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War Talk

War Talk

Arundhati Roy, War Talk, South End Press, Cambridge, MA, 2003, 142 pp.

This small, powerful book is a testament to collections of essays. You can read War Talk in one sitting and be reminded of the importance of language, of expression, of passion, of the written word, to political discourse.

I am embarrassed to admit I had read none of these very short essays by Arundhati Roy. They have been scattered through small, left, literary, and Indian magazines like land mines in a field. But to walk straight through them is to feel the explosiveness of Roy's prose. She deserves to be more widely read as an essayist, though this collection is somewhat uneven.

Unlike The God of Small Things, her Booker Prize-winning novel about history, culture, caste, and the residue of colonialism and violence in India (which ranks with and is reminiscent of the style, subject and approach of Faulkner and Morrison) War Talk is highly polemical. At times, Roy’s anger and her carefully-honed, cutting words are telling and appropriate as in the essay, “Who Is She When She is at Home?”  Here she describes the massacres of Muslims in Gujurat with the backing or at least implicit approval of the ruling Hindu nationalist BJP Party. At her best, as in an essay like this, Roy’s writing is full of wider implications (war, nukes, pogroms) than simply the dangers of religious and nationalist violence in the subcontinent. The uses of state-condoned terror and war has resonance for Americans, Europeans, Asians, everybody.

Other essays like one in praise of the work of Noam Chomsky are potent reviews and emotionally charged recaps of his scathing critiques of American policy and hypocrisy. But they are delivered so unremittingly, without nuance or wider, subtler appeal, that they fail as communications beyond Chomsky’s (or South End Press’) dedicated band of left intellectuals. But there is far more to like in War Talk as well. I was most taken, surprised, and deeply affected by her careful and fair delineation in the essay “Come September” of how September 11 has tragic overtones and memories for other cultures besides American as in the overthrow on that date of the elected Chilean government of Salvador Allende by the CIA-backed military coup of General Pinochet. She notes, too, that it was on 9/11 in 1922 that the British government, ignoring Arab outrage, proclaimed a mandate in Palestine. And, she reminds us, it was on September 11, 1990 that President George Bush announced to a joint session of Congress his intention to go to war against Iraq.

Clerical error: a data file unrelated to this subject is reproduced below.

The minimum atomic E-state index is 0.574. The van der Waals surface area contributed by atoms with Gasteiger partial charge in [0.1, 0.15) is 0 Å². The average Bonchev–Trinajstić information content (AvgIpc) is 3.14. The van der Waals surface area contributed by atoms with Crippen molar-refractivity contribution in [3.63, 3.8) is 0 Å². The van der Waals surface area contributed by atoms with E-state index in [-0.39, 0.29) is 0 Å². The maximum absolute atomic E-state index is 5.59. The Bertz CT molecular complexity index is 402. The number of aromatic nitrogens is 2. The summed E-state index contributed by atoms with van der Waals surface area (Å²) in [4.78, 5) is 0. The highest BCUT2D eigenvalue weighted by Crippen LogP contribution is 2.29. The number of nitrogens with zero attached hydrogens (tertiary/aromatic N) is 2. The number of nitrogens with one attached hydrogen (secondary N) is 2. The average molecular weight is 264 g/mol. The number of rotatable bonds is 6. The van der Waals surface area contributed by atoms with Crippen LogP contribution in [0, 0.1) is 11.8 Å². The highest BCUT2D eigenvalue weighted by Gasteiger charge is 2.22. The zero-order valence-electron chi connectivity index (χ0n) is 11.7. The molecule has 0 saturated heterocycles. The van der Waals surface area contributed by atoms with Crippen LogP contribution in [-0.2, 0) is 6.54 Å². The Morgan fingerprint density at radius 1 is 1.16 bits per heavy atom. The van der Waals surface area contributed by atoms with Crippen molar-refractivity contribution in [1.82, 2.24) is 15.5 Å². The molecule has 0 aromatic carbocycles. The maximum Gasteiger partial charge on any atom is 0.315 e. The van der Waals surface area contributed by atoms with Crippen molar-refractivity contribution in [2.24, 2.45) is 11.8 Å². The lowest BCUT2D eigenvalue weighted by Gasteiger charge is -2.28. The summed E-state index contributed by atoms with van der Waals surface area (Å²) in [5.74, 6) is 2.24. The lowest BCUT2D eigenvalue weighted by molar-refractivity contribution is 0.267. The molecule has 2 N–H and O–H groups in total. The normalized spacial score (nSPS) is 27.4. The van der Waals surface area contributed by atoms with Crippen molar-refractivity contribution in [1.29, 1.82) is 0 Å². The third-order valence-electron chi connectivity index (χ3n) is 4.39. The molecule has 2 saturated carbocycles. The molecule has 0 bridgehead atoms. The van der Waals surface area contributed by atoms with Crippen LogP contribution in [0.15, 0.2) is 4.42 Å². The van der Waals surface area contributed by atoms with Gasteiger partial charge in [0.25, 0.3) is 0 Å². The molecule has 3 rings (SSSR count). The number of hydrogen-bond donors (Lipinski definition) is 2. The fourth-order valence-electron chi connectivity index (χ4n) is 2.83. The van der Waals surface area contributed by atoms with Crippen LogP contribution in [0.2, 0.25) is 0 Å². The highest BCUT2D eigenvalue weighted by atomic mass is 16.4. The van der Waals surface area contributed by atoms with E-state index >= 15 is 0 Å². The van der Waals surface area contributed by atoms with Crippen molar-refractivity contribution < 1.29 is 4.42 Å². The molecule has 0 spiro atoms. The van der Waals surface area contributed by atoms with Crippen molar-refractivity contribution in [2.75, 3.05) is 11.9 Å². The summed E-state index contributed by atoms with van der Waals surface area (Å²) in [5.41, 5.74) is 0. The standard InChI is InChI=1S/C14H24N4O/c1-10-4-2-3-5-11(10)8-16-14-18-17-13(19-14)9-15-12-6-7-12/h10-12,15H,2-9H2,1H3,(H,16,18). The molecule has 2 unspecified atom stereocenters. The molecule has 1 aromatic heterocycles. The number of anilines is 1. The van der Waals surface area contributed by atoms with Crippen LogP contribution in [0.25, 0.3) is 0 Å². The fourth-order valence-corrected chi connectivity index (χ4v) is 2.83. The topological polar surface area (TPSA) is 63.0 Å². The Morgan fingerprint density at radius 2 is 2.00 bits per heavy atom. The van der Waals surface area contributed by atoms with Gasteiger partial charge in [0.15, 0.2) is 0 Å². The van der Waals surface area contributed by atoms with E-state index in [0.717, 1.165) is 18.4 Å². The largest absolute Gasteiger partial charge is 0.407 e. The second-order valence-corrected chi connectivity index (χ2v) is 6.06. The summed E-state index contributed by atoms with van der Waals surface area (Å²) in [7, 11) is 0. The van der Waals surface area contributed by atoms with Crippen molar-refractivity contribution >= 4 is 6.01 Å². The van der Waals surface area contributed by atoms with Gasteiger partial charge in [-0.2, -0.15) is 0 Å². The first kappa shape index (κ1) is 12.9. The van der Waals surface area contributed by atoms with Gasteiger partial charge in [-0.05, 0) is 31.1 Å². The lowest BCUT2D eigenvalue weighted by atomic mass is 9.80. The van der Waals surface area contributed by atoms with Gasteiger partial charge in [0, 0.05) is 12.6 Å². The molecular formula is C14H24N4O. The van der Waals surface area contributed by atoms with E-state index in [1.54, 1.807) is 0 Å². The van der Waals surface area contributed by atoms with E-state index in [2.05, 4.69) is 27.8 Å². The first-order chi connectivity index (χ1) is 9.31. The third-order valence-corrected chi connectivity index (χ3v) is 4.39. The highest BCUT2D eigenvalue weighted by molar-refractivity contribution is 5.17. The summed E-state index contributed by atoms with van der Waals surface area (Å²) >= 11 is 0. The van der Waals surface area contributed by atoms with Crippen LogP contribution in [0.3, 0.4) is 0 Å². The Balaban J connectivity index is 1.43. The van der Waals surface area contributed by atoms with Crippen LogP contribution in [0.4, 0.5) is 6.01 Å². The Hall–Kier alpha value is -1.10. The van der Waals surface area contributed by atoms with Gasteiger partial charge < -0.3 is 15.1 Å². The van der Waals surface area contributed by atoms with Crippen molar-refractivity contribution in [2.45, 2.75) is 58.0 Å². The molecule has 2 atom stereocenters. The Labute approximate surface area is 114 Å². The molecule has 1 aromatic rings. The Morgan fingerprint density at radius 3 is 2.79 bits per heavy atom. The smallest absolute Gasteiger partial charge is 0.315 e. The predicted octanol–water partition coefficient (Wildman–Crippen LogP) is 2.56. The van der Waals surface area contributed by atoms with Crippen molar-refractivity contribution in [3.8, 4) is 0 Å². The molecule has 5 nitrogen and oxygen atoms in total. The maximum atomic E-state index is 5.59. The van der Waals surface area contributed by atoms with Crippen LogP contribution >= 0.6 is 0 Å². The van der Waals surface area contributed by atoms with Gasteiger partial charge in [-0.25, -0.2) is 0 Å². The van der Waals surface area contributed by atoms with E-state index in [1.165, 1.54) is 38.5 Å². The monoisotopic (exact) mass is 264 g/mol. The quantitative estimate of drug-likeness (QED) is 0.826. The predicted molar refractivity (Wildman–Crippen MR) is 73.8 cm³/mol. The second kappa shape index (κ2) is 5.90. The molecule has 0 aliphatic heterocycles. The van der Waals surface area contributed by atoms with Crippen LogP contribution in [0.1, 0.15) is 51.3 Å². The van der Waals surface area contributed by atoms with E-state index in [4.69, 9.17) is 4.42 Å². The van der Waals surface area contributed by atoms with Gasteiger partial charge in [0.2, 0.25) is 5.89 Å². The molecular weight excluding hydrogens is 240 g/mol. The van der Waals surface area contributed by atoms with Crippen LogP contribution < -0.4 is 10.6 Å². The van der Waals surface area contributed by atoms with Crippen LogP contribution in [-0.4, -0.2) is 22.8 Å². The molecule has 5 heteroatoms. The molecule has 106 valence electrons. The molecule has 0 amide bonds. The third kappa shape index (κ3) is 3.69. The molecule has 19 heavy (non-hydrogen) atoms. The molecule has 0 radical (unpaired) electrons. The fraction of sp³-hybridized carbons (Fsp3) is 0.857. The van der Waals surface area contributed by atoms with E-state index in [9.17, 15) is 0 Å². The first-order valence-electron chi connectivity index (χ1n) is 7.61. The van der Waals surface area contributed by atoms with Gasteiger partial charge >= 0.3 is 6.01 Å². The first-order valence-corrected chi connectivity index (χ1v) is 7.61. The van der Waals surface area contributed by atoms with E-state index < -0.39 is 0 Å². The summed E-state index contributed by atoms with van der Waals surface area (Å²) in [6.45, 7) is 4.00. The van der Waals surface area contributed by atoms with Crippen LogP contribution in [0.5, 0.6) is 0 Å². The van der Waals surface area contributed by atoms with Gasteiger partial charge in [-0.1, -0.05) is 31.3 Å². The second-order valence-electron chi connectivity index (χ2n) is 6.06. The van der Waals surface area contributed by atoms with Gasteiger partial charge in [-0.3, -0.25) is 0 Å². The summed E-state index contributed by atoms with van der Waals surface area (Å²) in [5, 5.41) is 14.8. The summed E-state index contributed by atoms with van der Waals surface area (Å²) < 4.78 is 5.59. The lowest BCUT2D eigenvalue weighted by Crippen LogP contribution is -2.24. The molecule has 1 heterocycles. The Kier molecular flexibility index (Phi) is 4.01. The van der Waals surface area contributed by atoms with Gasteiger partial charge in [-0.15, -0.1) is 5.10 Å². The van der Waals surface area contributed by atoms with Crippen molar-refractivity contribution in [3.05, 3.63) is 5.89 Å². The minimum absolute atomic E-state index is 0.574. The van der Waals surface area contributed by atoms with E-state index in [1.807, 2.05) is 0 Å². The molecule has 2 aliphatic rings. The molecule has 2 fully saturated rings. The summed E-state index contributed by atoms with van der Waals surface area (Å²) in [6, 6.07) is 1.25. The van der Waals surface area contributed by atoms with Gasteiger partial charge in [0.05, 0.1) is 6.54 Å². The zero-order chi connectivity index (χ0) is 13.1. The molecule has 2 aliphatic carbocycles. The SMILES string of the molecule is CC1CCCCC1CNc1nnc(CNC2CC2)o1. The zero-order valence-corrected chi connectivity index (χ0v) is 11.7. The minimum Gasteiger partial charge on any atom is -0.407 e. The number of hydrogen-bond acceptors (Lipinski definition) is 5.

The short pieces in War Talk are designed, it seems, more to stir than to elucidate. But given the scale of atrocities being carried out in the modern word and the complacency and complicity of much of the media, they make for a bracing tonic indeed. You will not fully agree with all of what Arundhati Roy has to say. But when you close the cover on this small book, you will undoubtedly want to jump up, stir others, and take action.

Purchase this book from Amazon.com

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